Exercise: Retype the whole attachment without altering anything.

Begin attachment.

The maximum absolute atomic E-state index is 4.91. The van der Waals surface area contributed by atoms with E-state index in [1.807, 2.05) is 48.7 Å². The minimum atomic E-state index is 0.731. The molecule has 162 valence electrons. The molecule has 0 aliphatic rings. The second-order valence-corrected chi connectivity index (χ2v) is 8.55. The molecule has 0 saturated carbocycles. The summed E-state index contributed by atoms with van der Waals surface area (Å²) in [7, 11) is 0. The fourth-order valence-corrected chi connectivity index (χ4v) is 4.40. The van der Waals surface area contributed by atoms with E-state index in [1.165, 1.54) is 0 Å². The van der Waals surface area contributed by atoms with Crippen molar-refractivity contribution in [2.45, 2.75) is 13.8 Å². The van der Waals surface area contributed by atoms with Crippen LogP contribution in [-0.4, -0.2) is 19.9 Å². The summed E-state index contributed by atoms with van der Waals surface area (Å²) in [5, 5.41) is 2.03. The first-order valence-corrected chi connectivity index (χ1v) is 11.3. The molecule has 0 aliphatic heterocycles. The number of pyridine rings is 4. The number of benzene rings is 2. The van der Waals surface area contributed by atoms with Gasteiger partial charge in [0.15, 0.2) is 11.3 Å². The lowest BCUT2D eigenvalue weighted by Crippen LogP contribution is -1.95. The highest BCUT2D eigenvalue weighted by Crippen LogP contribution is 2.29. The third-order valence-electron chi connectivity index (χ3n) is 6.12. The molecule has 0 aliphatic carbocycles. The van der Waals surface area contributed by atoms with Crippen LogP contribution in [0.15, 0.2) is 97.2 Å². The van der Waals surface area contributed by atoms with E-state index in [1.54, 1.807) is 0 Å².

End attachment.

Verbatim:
The maximum absolute atomic E-state index is 4.91. The van der Waals surface area contributed by atoms with E-state index in [1.807, 2.05) is 48.7 Å². The minimum atomic E-state index is 0.731. The molecule has 162 valence electrons. The molecule has 0 aliphatic rings. The second-order valence-corrected chi connectivity index (χ2v) is 8.55. The molecule has 0 saturated carbocycles. The summed E-state index contributed by atoms with van der Waals surface area (Å²) in [7, 11) is 0. The fourth-order valence-corrected chi connectivity index (χ4v) is 4.40. The van der Waals surface area contributed by atoms with E-state index in [1.165, 1.54) is 0 Å². The van der Waals surface area contributed by atoms with Crippen molar-refractivity contribution in [2.45, 2.75) is 13.8 Å². The van der Waals surface area contributed by atoms with Crippen LogP contribution in [-0.4, -0.2) is 19.9 Å². The summed E-state index contributed by atoms with van der Waals surface area (Å²) in [5, 5.41) is 2.03. The first-order valence-corrected chi connectivity index (χ1v) is 11.3. The molecule has 0 aliphatic heterocycles. The number of pyridine rings is 4. The number of benzene rings is 2. The van der Waals surface area contributed by atoms with Gasteiger partial charge in [0.15, 0.2) is 11.3 Å². The lowest BCUT2D eigenvalue weighted by Crippen LogP contribution is -1.95. The highest BCUT2D eigenvalue weighted by Crippen LogP contribution is 2.29. The third-order valence-electron chi connectivity index (χ3n) is 6.12. The molecule has 0 aliphatic carbocycles. The van der Waals surface area contributed by atoms with Crippen LogP contribution in [0.15, 0.2) is 97.2 Å². The van der Waals surface area contributed by atoms with E-state index in [1.54, 1.807) is 0 Å².